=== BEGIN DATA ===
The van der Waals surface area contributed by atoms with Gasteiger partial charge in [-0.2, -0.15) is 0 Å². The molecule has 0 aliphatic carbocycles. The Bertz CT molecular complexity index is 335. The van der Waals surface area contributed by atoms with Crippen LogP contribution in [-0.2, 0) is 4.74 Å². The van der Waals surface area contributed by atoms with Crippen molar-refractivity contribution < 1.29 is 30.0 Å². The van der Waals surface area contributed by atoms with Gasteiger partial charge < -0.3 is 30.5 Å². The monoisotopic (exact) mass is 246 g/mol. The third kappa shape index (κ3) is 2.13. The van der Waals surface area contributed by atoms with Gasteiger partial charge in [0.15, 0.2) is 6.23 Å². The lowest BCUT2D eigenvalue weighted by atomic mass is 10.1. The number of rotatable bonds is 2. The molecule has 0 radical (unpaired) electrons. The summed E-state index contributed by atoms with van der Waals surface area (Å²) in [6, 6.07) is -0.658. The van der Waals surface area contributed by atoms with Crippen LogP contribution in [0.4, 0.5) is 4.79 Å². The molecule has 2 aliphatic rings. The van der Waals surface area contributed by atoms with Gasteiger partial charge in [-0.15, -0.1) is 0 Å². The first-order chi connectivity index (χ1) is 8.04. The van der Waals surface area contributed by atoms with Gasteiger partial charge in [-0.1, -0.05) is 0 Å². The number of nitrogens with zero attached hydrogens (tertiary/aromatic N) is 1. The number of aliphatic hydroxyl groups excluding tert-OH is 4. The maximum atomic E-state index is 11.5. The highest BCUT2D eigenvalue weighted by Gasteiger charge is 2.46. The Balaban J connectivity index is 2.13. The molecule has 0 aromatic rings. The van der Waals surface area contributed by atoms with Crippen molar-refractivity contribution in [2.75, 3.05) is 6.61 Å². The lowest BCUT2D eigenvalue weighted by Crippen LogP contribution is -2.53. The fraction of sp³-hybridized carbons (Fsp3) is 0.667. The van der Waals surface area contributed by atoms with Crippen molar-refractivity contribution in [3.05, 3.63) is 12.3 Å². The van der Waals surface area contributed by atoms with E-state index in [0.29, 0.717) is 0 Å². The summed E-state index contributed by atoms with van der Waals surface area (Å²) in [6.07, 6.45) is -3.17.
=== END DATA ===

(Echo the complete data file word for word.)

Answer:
The van der Waals surface area contributed by atoms with Gasteiger partial charge in [-0.2, -0.15) is 0 Å². The molecule has 0 aliphatic carbocycles. The Bertz CT molecular complexity index is 335. The van der Waals surface area contributed by atoms with Crippen LogP contribution in [-0.2, 0) is 4.74 Å². The van der Waals surface area contributed by atoms with Crippen molar-refractivity contribution < 1.29 is 30.0 Å². The van der Waals surface area contributed by atoms with Gasteiger partial charge < -0.3 is 30.5 Å². The monoisotopic (exact) mass is 246 g/mol. The third kappa shape index (κ3) is 2.13. The van der Waals surface area contributed by atoms with Gasteiger partial charge in [0.15, 0.2) is 6.23 Å². The lowest BCUT2D eigenvalue weighted by atomic mass is 10.1. The number of rotatable bonds is 2. The molecule has 0 radical (unpaired) electrons. The summed E-state index contributed by atoms with van der Waals surface area (Å²) in [6, 6.07) is -0.658. The van der Waals surface area contributed by atoms with Crippen LogP contribution in [0.4, 0.5) is 4.79 Å². The molecule has 2 aliphatic rings. The van der Waals surface area contributed by atoms with Gasteiger partial charge in [-0.15, -0.1) is 0 Å². The first-order chi connectivity index (χ1) is 8.04. The van der Waals surface area contributed by atoms with Gasteiger partial charge in [-0.1, -0.05) is 0 Å². The number of nitrogens with zero attached hydrogens (tertiary/aromatic N) is 1. The number of aliphatic hydroxyl groups excluding tert-OH is 4. The maximum atomic E-state index is 11.5. The highest BCUT2D eigenvalue weighted by Gasteiger charge is 2.46. The Balaban J connectivity index is 2.13. The molecule has 0 aromatic rings. The van der Waals surface area contributed by atoms with Crippen molar-refractivity contribution in [2.75, 3.05) is 6.61 Å². The lowest BCUT2D eigenvalue weighted by Crippen LogP contribution is -2.53. The fraction of sp³-hybridized carbons (Fsp3) is 0.667. The van der Waals surface area contributed by atoms with Crippen molar-refractivity contribution in [3.05, 3.63) is 12.3 Å². The van der Waals surface area contributed by atoms with E-state index in [0.29, 0.717) is 0 Å². The summed E-state index contributed by atoms with van der Waals surface area (Å²) in [6.07, 6.45) is -3.17.